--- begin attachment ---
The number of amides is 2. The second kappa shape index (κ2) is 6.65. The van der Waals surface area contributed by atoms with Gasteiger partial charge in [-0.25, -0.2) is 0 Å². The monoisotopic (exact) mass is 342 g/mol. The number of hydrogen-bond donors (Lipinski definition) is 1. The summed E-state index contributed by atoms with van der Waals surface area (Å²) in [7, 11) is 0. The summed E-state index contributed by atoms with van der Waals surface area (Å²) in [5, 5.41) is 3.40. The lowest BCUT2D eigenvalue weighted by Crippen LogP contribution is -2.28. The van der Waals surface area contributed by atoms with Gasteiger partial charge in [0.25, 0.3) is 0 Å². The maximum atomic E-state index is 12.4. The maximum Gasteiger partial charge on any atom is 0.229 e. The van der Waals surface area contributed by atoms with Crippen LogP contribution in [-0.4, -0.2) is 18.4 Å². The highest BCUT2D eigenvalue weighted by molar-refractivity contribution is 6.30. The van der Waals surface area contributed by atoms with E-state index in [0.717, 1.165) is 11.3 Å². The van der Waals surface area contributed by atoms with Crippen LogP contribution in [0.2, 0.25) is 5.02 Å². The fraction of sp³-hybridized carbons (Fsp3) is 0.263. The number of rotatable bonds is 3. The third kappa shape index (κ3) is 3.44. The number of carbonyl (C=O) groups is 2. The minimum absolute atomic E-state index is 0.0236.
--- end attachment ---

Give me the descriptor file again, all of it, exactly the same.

The number of amides is 2. The second kappa shape index (κ2) is 6.65. The van der Waals surface area contributed by atoms with Gasteiger partial charge in [-0.25, -0.2) is 0 Å². The monoisotopic (exact) mass is 342 g/mol. The number of hydrogen-bond donors (Lipinski definition) is 1. The summed E-state index contributed by atoms with van der Waals surface area (Å²) in [7, 11) is 0. The summed E-state index contributed by atoms with van der Waals surface area (Å²) in [5, 5.41) is 3.40. The lowest BCUT2D eigenvalue weighted by Crippen LogP contribution is -2.28. The van der Waals surface area contributed by atoms with Gasteiger partial charge in [0.25, 0.3) is 0 Å². The maximum atomic E-state index is 12.4. The maximum Gasteiger partial charge on any atom is 0.229 e. The van der Waals surface area contributed by atoms with Crippen LogP contribution in [-0.4, -0.2) is 18.4 Å². The highest BCUT2D eigenvalue weighted by molar-refractivity contribution is 6.30. The van der Waals surface area contributed by atoms with E-state index in [0.717, 1.165) is 11.3 Å². The van der Waals surface area contributed by atoms with Crippen LogP contribution in [0.2, 0.25) is 5.02 Å². The fraction of sp³-hybridized carbons (Fsp3) is 0.263. The number of rotatable bonds is 3. The third kappa shape index (κ3) is 3.44. The number of carbonyl (C=O) groups is 2. The minimum absolute atomic E-state index is 0.0236.